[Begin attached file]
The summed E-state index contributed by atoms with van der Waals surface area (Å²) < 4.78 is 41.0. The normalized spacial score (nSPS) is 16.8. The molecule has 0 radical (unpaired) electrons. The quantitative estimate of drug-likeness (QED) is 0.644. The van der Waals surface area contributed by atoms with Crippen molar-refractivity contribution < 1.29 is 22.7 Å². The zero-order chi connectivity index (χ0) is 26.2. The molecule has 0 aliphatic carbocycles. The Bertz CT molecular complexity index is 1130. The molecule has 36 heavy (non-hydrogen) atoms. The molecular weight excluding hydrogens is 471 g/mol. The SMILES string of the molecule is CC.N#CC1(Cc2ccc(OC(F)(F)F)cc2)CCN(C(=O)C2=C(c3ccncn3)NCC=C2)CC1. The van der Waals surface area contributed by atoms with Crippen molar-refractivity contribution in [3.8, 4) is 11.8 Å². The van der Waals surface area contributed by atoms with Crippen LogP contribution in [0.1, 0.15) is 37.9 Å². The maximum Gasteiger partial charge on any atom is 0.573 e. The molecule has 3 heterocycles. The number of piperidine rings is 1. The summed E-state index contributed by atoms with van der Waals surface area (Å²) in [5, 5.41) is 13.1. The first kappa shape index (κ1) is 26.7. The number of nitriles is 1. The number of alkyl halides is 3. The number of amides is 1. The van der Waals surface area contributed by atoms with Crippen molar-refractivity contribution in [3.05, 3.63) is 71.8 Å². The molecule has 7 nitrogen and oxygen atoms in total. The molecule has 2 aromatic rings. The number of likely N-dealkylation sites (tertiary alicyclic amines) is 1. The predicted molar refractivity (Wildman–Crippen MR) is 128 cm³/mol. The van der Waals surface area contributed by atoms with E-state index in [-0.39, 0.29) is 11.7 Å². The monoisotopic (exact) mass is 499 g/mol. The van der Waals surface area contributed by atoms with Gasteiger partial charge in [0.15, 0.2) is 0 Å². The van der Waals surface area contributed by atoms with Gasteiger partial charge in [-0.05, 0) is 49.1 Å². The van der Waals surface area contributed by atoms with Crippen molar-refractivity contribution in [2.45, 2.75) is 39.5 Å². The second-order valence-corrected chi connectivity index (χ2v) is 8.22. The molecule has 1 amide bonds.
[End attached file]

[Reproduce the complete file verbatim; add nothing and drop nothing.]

The summed E-state index contributed by atoms with van der Waals surface area (Å²) < 4.78 is 41.0. The normalized spacial score (nSPS) is 16.8. The molecule has 0 radical (unpaired) electrons. The quantitative estimate of drug-likeness (QED) is 0.644. The van der Waals surface area contributed by atoms with Crippen molar-refractivity contribution < 1.29 is 22.7 Å². The zero-order chi connectivity index (χ0) is 26.2. The molecule has 0 aliphatic carbocycles. The Bertz CT molecular complexity index is 1130. The molecule has 36 heavy (non-hydrogen) atoms. The molecular weight excluding hydrogens is 471 g/mol. The SMILES string of the molecule is CC.N#CC1(Cc2ccc(OC(F)(F)F)cc2)CCN(C(=O)C2=C(c3ccncn3)NCC=C2)CC1. The van der Waals surface area contributed by atoms with Crippen molar-refractivity contribution in [3.8, 4) is 11.8 Å². The van der Waals surface area contributed by atoms with Crippen LogP contribution in [0.1, 0.15) is 37.9 Å². The maximum Gasteiger partial charge on any atom is 0.573 e. The molecule has 3 heterocycles. The number of piperidine rings is 1. The summed E-state index contributed by atoms with van der Waals surface area (Å²) in [5, 5.41) is 13.1. The first kappa shape index (κ1) is 26.7. The number of nitriles is 1. The number of alkyl halides is 3. The number of amides is 1. The van der Waals surface area contributed by atoms with Crippen molar-refractivity contribution in [3.05, 3.63) is 71.8 Å². The molecule has 7 nitrogen and oxygen atoms in total. The molecule has 2 aromatic rings. The number of likely N-dealkylation sites (tertiary alicyclic amines) is 1. The predicted molar refractivity (Wildman–Crippen MR) is 128 cm³/mol. The van der Waals surface area contributed by atoms with E-state index in [-0.39, 0.29) is 11.7 Å². The monoisotopic (exact) mass is 499 g/mol. The van der Waals surface area contributed by atoms with Gasteiger partial charge in [0.15, 0.2) is 0 Å². The van der Waals surface area contributed by atoms with Gasteiger partial charge in [-0.05, 0) is 49.1 Å². The van der Waals surface area contributed by atoms with Crippen molar-refractivity contribution in [2.45, 2.75) is 39.5 Å². The second-order valence-corrected chi connectivity index (χ2v) is 8.22. The molecule has 1 amide bonds.